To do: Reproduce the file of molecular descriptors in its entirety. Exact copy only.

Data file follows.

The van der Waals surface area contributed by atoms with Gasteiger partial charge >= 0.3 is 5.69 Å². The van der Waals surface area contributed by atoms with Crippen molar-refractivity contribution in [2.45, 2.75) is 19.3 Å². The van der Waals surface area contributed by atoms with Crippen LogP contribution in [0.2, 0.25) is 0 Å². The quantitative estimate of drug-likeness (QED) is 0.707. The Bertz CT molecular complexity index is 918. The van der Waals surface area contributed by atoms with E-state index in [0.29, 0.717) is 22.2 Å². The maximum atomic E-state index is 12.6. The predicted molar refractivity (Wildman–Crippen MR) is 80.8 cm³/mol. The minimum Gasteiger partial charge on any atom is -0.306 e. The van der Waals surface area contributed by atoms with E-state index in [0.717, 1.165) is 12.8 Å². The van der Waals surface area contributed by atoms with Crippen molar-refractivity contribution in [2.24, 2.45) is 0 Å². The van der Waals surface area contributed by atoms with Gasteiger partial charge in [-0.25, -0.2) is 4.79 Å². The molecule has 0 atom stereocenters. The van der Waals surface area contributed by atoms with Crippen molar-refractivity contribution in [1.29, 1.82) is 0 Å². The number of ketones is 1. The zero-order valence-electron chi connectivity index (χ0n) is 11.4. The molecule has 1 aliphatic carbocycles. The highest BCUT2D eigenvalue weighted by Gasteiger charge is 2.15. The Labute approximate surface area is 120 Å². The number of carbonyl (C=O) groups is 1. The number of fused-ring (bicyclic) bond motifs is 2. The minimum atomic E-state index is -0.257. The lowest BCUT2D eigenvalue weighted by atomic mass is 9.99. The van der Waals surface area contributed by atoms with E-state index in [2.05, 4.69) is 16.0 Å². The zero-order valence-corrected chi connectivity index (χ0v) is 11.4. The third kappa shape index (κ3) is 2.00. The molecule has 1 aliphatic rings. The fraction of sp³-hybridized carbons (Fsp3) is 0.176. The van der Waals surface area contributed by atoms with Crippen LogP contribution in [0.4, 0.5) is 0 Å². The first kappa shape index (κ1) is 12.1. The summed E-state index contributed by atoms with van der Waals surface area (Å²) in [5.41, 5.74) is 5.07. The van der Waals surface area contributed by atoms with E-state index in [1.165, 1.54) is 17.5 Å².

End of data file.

The van der Waals surface area contributed by atoms with Gasteiger partial charge >= 0.3 is 5.69 Å². The van der Waals surface area contributed by atoms with Crippen molar-refractivity contribution in [2.45, 2.75) is 19.3 Å². The van der Waals surface area contributed by atoms with Crippen LogP contribution in [0.2, 0.25) is 0 Å². The quantitative estimate of drug-likeness (QED) is 0.707. The Bertz CT molecular complexity index is 918. The van der Waals surface area contributed by atoms with E-state index in [0.29, 0.717) is 22.2 Å². The maximum atomic E-state index is 12.6. The predicted molar refractivity (Wildman–Crippen MR) is 80.8 cm³/mol. The minimum Gasteiger partial charge on any atom is -0.306 e. The van der Waals surface area contributed by atoms with E-state index in [0.717, 1.165) is 12.8 Å². The van der Waals surface area contributed by atoms with Crippen molar-refractivity contribution in [2.24, 2.45) is 0 Å². The van der Waals surface area contributed by atoms with Gasteiger partial charge in [-0.25, -0.2) is 4.79 Å². The molecule has 0 atom stereocenters. The van der Waals surface area contributed by atoms with Crippen molar-refractivity contribution in [1.29, 1.82) is 0 Å². The number of ketones is 1. The zero-order valence-electron chi connectivity index (χ0n) is 11.4. The molecule has 1 aliphatic carbocycles. The highest BCUT2D eigenvalue weighted by Gasteiger charge is 2.15. The Labute approximate surface area is 120 Å². The number of carbonyl (C=O) groups is 1. The number of fused-ring (bicyclic) bond motifs is 2. The minimum atomic E-state index is -0.257. The lowest BCUT2D eigenvalue weighted by atomic mass is 9.99. The van der Waals surface area contributed by atoms with E-state index in [2.05, 4.69) is 16.0 Å². The zero-order valence-corrected chi connectivity index (χ0v) is 11.4. The third kappa shape index (κ3) is 2.00. The molecule has 1 aliphatic rings. The fraction of sp³-hybridized carbons (Fsp3) is 0.176. The van der Waals surface area contributed by atoms with Crippen LogP contribution in [0.4, 0.5) is 0 Å². The first kappa shape index (κ1) is 12.1. The summed E-state index contributed by atoms with van der Waals surface area (Å²) in [5.41, 5.74) is 5.07. The van der Waals surface area contributed by atoms with E-state index in [1.165, 1.54) is 17.5 Å².